‘Pay now or pay later’ – firey


Queenstown tenants are being strongly advised to take out contents insurance to guard against being sued for damaging rental properties and loss of personal items in an emergency.

That’s the message from Fire and Emergency New Zealand fire investigator John Smalls, who says he’s attending more and more house fires where tenants haven’t taken out insurance and are left with a huge financial loss.

The issue came to light after a devastating fire, probably caused by a faulty light switch, gutted a Sunshine Bay home last week.

A Queenstown hospitality worker returned from an overnight shift at 4.30am to find her bedroom engulfed in flames and thick smoke, before waking up her housemate and a friend, who’d slept through smoke alarms.

The landlord had insurance; however, the tenant didn’t and was left with just the clothes on her back.

“I know Queenstown is a very expensive place to live, but I can’t stress the importance of having renters insurance for emergencies like this,” Smalls says.

“This poor lady has literally lost everything – it’s a real shame.”

On average, contents insurance can be between $250 for a basic policy through to $600 for a comprehensive policy.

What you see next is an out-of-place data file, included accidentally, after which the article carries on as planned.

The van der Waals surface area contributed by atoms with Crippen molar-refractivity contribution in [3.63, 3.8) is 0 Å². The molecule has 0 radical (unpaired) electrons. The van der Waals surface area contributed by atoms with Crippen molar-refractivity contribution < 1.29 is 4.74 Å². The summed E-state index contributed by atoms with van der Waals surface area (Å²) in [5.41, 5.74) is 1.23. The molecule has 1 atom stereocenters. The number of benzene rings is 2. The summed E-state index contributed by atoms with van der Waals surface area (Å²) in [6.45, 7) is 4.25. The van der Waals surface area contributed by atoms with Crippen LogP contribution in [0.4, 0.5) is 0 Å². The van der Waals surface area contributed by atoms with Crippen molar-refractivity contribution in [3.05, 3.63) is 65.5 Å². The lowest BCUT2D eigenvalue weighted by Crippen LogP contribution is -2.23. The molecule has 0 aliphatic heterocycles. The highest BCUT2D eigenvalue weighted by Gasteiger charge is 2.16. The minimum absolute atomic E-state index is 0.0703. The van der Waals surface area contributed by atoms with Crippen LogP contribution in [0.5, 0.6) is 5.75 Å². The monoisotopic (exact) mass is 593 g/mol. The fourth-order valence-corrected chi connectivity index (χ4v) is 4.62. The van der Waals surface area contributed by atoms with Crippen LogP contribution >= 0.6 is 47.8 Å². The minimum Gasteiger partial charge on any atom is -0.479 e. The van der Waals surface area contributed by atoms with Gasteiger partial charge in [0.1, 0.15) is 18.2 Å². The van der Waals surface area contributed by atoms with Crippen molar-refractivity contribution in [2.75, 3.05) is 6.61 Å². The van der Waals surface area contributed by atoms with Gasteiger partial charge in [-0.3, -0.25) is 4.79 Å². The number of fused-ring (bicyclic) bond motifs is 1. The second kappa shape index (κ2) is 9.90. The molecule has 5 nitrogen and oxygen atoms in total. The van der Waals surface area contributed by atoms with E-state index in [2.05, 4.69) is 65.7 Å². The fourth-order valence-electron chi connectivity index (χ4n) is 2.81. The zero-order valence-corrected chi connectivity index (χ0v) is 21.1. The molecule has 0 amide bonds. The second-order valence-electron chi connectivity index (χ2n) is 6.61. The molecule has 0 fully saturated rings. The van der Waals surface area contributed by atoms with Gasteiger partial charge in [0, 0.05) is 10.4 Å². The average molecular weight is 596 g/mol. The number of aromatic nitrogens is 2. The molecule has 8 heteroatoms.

Smalls says it’s worth every penny.

Di Finlay, from Queenstown’s Rothbury Insurance Brokers, says taking out insurance is even more crucial following changes to the Residential Tenancy Act, which came into force last month.

New laws make tenants liable for an amount equal to four weeks’ rent, or the landlord’s insurance excess, whichever is lower, in any incident of damage.

The question of who pays for accidental damage to a rental property has been a long-running issue in New Zealand.

In 2016, a high profile case saw the Court of Appeal rule Auckland renters Kenji and Tieko Osaki were not liable for damage caused when they left a pot of oil on high heat and unattended for five minutes.

A blaze caused significant damage to the home.

The couple were deemed to be immune from any liability, which their landlord had insured, because it was ruled to be unintentional.

Now, if a tenant is found to be negligent, they could be held responsible.

Finlay says basic contents cover can protect people for up to $2 million, but people can also choose any amount they wish to insure their personal belongings for.

She says while it’s not possible to estimate the percentage of Queenstown tenants protected by contents insurance, it’s certainly not common practice.

“We believe landlords should make it a requirement of their lease that tenants hold a basic contents policy.”